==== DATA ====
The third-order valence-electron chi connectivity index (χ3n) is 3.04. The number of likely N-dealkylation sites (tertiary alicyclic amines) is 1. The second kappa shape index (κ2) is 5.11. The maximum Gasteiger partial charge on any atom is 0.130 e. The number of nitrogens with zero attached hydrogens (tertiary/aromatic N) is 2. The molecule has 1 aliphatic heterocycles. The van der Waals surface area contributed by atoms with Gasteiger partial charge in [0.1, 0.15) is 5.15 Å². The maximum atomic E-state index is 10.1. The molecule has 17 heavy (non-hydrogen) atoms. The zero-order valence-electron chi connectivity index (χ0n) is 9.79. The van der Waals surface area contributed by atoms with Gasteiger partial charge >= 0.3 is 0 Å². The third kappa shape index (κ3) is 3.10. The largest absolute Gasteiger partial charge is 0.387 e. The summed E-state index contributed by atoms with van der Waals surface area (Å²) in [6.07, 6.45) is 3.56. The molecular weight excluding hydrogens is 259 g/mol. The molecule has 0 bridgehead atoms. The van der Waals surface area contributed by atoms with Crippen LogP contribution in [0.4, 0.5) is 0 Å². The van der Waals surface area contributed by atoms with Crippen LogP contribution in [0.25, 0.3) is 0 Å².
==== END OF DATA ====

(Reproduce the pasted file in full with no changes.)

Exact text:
The third-order valence-electron chi connectivity index (χ3n) is 3.04. The number of likely N-dealkylation sites (tertiary alicyclic amines) is 1. The second kappa shape index (κ2) is 5.11. The maximum Gasteiger partial charge on any atom is 0.130 e. The number of nitrogens with zero attached hydrogens (tertiary/aromatic N) is 2. The molecule has 1 aliphatic heterocycles. The van der Waals surface area contributed by atoms with Gasteiger partial charge in [0.1, 0.15) is 5.15 Å². The maximum atomic E-state index is 10.1. The molecule has 17 heavy (non-hydrogen) atoms. The zero-order valence-electron chi connectivity index (χ0n) is 9.79. The van der Waals surface area contributed by atoms with Gasteiger partial charge >= 0.3 is 0 Å². The third kappa shape index (κ3) is 3.10. The largest absolute Gasteiger partial charge is 0.387 e. The summed E-state index contributed by atoms with van der Waals surface area (Å²) in [6.07, 6.45) is 3.56. The molecular weight excluding hydrogens is 259 g/mol. The molecule has 0 bridgehead atoms. The van der Waals surface area contributed by atoms with Crippen LogP contribution in [0.4, 0.5) is 0 Å². The van der Waals surface area contributed by atoms with Crippen LogP contribution in [0.25, 0.3) is 0 Å².